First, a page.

Alcoholic Beverages Division Overview and Alcohol Compliance

Report
SPF SIG Webinar
February 21, 2012
Stephen Larson, Administrator
Terry E. Branstad, Governor
Kim Reynolds, LT. Governor
Topics of Discussion
 Brief overview of ABD
 Alcoholic Beverages Division (ABD) compliance
goals
 Violations of Iowa Code chapter 123
 Reporting violations of Iowa Code chapter 123
to the ABD
 Helpful resources and tools to use for alcohol
compliance
 Contact Information
 Q&A
Three Tier System
 Iowa’s Alcoholic beverages industry operates under a
three-tier system: manufacturer to wholesaler to
retailer. It is then purchased by the customer. This
system maximizes revenue for state and local
programs while minimizing the cost of industry
regulation. All liquor, wine and beer purchases must
be made through the three-tier system.
MANUFACTURER
WHOLESALER
RETAILER
Distiller
Vintner • Brewer
Spirits
Wine • Beer
On-Premises
Off-Premises
What Does a Control State Mean?
 Iowa became a control state in 1934 when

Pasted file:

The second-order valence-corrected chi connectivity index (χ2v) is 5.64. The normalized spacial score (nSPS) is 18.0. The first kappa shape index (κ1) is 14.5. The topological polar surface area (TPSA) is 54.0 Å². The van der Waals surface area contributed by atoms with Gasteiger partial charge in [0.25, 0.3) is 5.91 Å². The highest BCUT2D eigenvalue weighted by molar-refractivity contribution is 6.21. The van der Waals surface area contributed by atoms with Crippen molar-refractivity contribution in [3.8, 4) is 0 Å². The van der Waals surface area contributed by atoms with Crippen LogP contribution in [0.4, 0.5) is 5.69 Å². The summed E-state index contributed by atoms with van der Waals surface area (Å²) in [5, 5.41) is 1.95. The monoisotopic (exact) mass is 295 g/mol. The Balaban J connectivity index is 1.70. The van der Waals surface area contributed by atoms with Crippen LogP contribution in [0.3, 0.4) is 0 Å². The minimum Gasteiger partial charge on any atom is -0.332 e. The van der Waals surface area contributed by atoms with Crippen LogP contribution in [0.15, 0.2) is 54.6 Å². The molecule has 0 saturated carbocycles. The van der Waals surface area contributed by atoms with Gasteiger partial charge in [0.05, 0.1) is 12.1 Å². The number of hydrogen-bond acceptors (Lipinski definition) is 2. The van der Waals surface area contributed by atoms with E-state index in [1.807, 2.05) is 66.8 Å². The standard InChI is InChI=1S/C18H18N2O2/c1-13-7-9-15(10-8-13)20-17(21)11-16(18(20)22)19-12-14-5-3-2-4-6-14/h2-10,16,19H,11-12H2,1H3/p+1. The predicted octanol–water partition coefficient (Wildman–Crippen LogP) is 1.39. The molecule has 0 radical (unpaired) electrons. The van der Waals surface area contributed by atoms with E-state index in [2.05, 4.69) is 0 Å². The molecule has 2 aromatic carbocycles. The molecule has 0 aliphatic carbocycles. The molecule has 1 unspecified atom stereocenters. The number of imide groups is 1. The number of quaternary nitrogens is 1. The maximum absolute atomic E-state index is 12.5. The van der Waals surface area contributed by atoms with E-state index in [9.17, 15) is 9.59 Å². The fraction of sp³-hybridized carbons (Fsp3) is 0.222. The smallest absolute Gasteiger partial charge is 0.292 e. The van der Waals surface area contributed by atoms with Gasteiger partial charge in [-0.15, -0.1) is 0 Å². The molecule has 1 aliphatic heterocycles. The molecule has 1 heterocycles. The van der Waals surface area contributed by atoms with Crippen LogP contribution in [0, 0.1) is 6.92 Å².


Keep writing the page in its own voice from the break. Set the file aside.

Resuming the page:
prohibition ended. The Twenty-First amendment
gave states the authority to create new regulatory
and enforcement systems for the sale and
consumption of alcoholic beverages. The idea was to
balance people’s desire for legal alcohol sales with
the government’s interest in protecting public health
and safety. The Division is responsible for the
enforcement of state and federal laws and
regulations regarding the sale and use of alcohol and
tobacco products.
Map of Control States
http://www.nabca.org/
Definitions
 Class “E” Licensee - For grocery stores, liquor
stores, convenience stores, etc. Allows commercial
establishments to sell liquor for off-premises
consumption in original unopened containers
 Class “C” Liquor License - For taverns, bars,
restaurants, etc. Allows commercial establishments
to sell liquor, wine, beer and wine coolers for onpremises consumption. Also allows carry-out sales of
beer and wine coolers in original unopened
containers
ABD Compliance Department Goals
 Provide a comprehensive compliance
program to enforce the liquor laws of Iowa
Code chapter 123 through education,
voluntary compliance, and punitive
regulations.
 Open a two-way communication channel
with our partners to provide training,
resources, assistance, and education
regarding alcohol compliance.
How Does an Investigation Begin?
Complaints come through several avenues
 Complaint from public